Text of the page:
A Q&A with Douglas Peterson
At a certain point, it gets tough to jam an extremely successful person's interests into a tiny space of web estate. But let's give it a go: Doug Peterson '80 P'14 P'15 loves jazz music, has lived and worked in five different countries for Citi, likes books about management and leadership (and the occasional novel), has traveled the world to visit archaeological sites, has two sonsDouglas and Felipeenrolled at CMC (as noted by the two P's trailing his name above), and during the time his boys were growing up in sports, made sure to squeeze in room for volunteering, whether as coach, lineman, or simply, team snack provider. He also loves Claremont McKenna. Last winter, while still COO for Citbank North America, he hosted students on the College's annual New York City Networking Trip, sponsored by CMC's Financial Economics Institute. He first gave them a broad overview of Citi, then filled in the crucial career steps that had gotten him there.
Even with tremendous obligations assigned to him as Standard & Poor's Ratings Services new presidenta role he assumed on Sept. 12, 2011he flew in for CMC's Parents Orientation in late August to unpack a second child at his alma mater. He did this, in fact, as headlines were breaking nationally about his new S&P leadership roleand weeks within the shadow of S&P's decision to downgrade the U.S.'s AAA credit rating to AA+.
While on campus, he graciously sat for this Q&A.
CMC: You have a track record for taking on some of Citi's most difficult problems. Do you think that played a role in S&P hiring you?
Peterson: One of my career philosophies this was true, even before I joined Citiis to always look for opportunities where I can learn the most. And usually I can learn the most when I go outside my comfort zone, or there's a problem that I have to get in there and roll up my sleeves and work hard and learn a lot to be successful. Because of that philosophy, I've taken on some very interesting assignments at Citi that have given me a very broad scope of different roles, whether it's operating jobs, overseas in Latin America, overseas in Japan. And those experiences, gave me skills and tools that were attractive, from my point of view for the S&P job, and probably from S&P's standpoint for me.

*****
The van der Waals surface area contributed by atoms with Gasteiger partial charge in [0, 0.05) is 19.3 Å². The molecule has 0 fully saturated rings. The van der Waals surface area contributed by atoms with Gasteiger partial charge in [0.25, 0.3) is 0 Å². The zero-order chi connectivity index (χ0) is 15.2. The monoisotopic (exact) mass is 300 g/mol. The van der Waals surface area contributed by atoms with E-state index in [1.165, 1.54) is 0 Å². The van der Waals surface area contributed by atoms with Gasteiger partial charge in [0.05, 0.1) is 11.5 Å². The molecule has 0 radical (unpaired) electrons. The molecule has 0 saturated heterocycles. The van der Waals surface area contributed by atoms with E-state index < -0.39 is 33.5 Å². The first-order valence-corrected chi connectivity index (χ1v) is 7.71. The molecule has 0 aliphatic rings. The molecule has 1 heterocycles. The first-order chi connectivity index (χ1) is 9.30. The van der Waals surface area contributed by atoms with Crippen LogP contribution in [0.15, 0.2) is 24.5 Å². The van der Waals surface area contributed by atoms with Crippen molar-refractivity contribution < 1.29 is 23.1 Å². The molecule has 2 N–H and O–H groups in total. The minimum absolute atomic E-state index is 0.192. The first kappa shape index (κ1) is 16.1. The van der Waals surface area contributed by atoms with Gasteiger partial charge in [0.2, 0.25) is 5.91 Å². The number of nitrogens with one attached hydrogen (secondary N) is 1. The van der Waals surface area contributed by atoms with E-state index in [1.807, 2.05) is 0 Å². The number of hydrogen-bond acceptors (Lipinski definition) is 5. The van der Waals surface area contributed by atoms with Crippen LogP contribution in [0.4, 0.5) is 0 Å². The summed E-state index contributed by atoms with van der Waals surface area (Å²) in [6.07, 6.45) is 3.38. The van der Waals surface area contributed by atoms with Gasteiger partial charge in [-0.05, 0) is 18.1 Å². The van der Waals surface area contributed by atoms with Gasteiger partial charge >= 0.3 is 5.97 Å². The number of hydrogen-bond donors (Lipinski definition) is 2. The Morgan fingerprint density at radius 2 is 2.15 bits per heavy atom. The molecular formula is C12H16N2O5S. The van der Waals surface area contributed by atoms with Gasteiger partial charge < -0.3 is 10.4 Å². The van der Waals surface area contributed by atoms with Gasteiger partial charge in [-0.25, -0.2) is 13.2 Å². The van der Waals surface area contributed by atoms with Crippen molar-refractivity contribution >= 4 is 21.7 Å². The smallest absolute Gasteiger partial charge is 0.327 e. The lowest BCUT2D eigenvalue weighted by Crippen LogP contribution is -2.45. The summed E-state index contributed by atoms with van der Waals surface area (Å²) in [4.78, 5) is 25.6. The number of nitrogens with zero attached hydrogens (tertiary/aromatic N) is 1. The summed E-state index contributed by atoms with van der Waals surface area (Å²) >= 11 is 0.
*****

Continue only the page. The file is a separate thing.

CMC: Is it your hope that by serving on the advisory board for the Kravis Leadership Institute you are helping develop the next fixers' of tomorrow?
Peterson: When I went to Costa Rica in 1991 as a country manager, it was my first job as a manager. Up until then I'd always been an individual contributor as a banker. And when I went into that role, I started learning about, and getting interested in, management and leadership both of those topics. And so over the years, and as I've gone through different roles and in particular, when I got to Uruguay, I became very interested in leadership and have over the years developed more and more philosophies and experiences around leadership. So when I learned about the Kravis Leadership Institute, I felt it would be a very rewarding organization to be affiliated with because of my interest in leadership.
CMC: Some say the United States reached its apex in its global economic position several years ago. What do you think: Have we slid at all, relative to the rest of the world?
Peterson: I think there is a big shift in the type of country model and comparative advantages that the United States brings to the globe in a time when markets like China, the Middle East and Brazil are growing and emerging. When I was a kid, the U.S. market was defined by big oil and big auto and, if you think about it structurally, the United States was an economy where we were producing our own oil, building our own cars, and we were exporting cars. It was more of an economy based on industry, and exports were a big part of that. But more importantly, there was a very large, growing, young population that was consuming, and consuming things we built ourselves. Our economy has shifted to a knowledge economy, where we make less and less of what we consume and what we use. We import oil. And if you look at our most competitive companies, besides Boeing and Caterpillar and a few other really critical large manufacturers, most of our competitive advantages these days are in services. A few miles from here you have Hollywood. That's still a huge industry that's dominant in the United States, as is the financial services industry, the consulting industry, and the software industry. If you go even further up the road and you get to Silicon Valley and you go the corridor between San Jose and Washington State. There you have Apple and Google and Microsoft. These are companies that are very competitive in the United States. Right here on this campus, the education industry is still massively competitive, and the most attractive and competitive industry compared to others around the world.